exception. O n the other hand, it must be assumed - since the plaintiff will be
debarred from presenting a stronger case to the trial Court than the one
pleaded - that the facts alleged in support of the alleged legal duty represent
the high-water mark of the factual basis on which the Court will be required to
decide the question. Therefore, if those facts do not prima facie support the
legal duty contended for, there is no reason why the exception should not
succeed. (Cf Indac Electronics (Pty) Ltd v Volkskas Bank Ltd supra at 801 AD.) It remains however for the defendant to persuade us on this score.

The Court a quo (at 739 F-l of the reported judgment) rightly concluded
that the assignment of the duty to investigate any offence or alleged offence
to the South African Police in terms of sec 5 of the Police Act 7 of 1958 does
not per se impose upon m e m b e r s of the force the legal duty contended for.
In the Ewels case (at 596 E) the Court regarded the existence of the statutory
duty to prevent crime as one of the factors to be taken into account and

eventually (at 597 F-H) attached considerable weight to it in view of the fact
that the plaintiff in that case w a s assaulted by a policeman in a police station
and indeed in the presence of other policemen on duty there w h o did nothing
to prevent the attack while easily able to do so. In the present case the
existence of the statutory duty to investigate is also a relevant consideration
but, for reasons which will presently emerge, it cannot carry the s a m e weight.
What weighed heavily with the Court a quo (as appears from 739 l 740 F) w a s its perception that the community have c o m e to expect that
policemen perform a variety of non-statutory duties which they have taken
upon themselves in seeking to promote public order and stability, particularly
the self-imposed duties which they are accustomed to perform in connection
with road accidents. According to the judgment at 740 E-F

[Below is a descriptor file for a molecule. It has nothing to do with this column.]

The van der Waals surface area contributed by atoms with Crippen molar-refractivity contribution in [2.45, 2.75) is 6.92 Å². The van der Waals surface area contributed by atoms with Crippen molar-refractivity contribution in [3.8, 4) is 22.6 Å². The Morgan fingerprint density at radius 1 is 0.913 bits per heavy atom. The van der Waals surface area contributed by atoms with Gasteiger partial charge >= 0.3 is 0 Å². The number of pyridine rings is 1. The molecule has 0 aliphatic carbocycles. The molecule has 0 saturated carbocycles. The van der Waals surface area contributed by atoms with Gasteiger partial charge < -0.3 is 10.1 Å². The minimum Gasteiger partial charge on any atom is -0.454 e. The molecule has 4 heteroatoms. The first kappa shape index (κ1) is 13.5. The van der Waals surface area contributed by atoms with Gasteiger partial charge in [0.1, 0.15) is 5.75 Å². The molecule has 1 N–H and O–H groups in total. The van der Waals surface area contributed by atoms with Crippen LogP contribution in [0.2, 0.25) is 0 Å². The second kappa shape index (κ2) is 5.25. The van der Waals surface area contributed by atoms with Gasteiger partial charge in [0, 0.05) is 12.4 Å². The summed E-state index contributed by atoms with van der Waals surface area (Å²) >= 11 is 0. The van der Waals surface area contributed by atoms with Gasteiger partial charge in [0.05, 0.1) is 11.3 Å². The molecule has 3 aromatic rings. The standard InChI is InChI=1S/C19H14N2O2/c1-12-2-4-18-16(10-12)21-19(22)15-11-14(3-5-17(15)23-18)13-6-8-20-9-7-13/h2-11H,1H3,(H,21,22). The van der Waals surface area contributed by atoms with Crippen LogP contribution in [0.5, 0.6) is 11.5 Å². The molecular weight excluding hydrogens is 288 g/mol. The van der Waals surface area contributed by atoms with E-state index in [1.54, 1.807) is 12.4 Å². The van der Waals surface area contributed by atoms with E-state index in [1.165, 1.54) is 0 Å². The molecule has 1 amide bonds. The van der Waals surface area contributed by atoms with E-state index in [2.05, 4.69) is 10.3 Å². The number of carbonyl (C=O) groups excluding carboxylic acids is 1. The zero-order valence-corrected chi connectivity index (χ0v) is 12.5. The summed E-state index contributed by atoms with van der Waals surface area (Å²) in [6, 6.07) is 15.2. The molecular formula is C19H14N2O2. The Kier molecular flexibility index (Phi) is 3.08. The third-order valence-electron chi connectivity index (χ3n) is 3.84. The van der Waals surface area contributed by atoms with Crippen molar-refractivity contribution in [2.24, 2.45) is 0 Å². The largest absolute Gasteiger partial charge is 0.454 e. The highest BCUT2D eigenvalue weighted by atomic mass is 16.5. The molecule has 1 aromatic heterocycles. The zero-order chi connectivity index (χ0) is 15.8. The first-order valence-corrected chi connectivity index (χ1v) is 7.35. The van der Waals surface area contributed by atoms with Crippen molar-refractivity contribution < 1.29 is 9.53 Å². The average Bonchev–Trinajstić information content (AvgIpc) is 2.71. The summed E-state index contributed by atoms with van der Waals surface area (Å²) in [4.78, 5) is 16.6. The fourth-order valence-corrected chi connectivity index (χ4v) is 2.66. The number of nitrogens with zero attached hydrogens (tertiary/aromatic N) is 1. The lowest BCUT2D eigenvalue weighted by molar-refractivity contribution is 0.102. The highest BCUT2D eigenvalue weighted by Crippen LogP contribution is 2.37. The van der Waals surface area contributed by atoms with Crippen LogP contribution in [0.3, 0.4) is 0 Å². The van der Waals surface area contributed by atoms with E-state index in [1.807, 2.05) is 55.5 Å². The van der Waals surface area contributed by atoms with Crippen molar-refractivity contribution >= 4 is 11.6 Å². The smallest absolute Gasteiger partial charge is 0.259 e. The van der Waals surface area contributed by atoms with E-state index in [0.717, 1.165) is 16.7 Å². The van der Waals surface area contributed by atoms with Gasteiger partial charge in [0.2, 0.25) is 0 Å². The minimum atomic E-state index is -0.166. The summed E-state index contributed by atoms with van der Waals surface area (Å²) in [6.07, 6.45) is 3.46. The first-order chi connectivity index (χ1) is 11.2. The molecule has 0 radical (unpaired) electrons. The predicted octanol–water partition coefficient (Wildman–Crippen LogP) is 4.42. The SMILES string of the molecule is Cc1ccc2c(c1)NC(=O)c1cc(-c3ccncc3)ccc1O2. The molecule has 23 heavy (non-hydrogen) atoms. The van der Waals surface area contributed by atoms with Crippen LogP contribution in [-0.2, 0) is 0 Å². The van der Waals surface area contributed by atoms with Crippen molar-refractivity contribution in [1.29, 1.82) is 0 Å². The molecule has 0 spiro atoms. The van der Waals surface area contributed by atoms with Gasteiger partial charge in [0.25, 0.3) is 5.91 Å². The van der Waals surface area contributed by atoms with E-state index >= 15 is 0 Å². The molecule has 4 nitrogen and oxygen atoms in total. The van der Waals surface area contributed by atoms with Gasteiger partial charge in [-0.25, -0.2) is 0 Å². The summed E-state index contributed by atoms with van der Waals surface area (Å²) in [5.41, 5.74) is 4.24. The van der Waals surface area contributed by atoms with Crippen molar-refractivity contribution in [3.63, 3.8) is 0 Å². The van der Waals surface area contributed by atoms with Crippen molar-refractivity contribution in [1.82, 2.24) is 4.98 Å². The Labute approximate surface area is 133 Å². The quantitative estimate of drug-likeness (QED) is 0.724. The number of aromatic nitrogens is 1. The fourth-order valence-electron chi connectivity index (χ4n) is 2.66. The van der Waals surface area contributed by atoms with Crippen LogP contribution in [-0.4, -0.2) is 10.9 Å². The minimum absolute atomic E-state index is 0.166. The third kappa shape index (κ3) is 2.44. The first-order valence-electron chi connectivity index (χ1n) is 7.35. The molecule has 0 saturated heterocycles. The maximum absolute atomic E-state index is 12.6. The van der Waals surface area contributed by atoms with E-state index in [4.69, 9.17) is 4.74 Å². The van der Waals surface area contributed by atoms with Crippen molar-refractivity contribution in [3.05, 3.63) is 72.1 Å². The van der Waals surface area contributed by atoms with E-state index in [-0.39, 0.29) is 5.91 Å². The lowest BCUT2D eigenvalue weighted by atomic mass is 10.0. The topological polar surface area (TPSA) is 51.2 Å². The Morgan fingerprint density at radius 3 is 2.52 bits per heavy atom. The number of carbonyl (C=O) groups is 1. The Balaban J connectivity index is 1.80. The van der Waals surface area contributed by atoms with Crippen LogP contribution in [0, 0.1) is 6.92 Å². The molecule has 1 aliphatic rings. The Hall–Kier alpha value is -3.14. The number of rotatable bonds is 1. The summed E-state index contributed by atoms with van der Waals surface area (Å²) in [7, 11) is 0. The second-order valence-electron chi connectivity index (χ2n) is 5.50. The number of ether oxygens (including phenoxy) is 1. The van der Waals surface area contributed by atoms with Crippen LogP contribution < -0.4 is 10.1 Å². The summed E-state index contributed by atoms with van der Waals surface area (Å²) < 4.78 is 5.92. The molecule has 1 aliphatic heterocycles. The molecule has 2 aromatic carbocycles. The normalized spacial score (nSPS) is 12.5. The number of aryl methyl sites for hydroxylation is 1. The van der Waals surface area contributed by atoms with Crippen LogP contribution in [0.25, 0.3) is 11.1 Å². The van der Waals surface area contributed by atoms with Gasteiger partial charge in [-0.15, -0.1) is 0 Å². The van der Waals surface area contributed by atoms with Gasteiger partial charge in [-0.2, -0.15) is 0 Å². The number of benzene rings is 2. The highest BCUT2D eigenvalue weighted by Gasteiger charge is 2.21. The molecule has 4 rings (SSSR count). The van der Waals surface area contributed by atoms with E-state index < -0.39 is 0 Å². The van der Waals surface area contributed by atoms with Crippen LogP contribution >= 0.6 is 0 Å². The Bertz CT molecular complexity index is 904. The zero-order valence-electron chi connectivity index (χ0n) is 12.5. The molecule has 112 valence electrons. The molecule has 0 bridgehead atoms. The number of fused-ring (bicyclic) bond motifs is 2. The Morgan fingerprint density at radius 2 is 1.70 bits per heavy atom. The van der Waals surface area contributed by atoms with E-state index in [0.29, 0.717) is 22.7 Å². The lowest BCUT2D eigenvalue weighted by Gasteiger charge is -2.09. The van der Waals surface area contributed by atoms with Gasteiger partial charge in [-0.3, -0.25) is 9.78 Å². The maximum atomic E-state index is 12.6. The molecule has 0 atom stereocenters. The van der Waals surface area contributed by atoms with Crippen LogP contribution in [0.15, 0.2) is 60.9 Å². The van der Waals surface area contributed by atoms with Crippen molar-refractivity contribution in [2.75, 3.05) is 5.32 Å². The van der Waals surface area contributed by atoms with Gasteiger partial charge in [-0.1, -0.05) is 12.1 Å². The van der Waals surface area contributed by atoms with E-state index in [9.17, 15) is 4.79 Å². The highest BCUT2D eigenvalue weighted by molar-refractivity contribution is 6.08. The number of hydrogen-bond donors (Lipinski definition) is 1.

"[the] acts of police on accident scenes ... have created a reliance from
which the defendant cannot escape by saying (even if it were true) that
so m u c h of what has been done in the past has been done extrastatutorily;"


and at 740 l-J

"[if] the community would be so offended by a policeman's failure to live

up to its expectations (which are based partly on statute and partly on
what people see policemen doing every day) that it would d e m a n d
compensation for a victim w h o suffered a loss because of such failure,
then the policeman is liable."
These remarks leave one with the firm impression that the Court a quo
based a duty to record information relating to an "offending vehicle" (743 H-l)
and its driver largely on conduct of the police in the past. That a legal duty to
act positively in order to avoid harm to another m a y arise from a party's prior
conduct cannot be doubted. But, where specific prior conduct is invoked in
support of the existence of a legal duty, such conduct must obviously be
properly pleaded. In the present one there is no indication in the particulars
of claim that the plaintiff is relying on any prior act - be it on the part of the
policemen concerned or any other m e m b e r of the police force. Moreover,
none of the voluntary duties listed in the judgement relates to the collection of



But, even if the prior conduct mentioned in the judgment were to be

taken into account, I do not share the Court a quo's view of the degree of
public indignation which would be aroused by a failure on the part of a
policeman to perform one of the many tasks undertaken in connection with
road accidents. Society would surely not condemn all omissions equally
harshly and would not eg regard a failure to s u m m o n a tow truck in the s a m e
light as a failure to s u m m o n an ambulance or to render assistance to a victim
trapped in the wreckage (to mention only s o m e of the m a n y examples used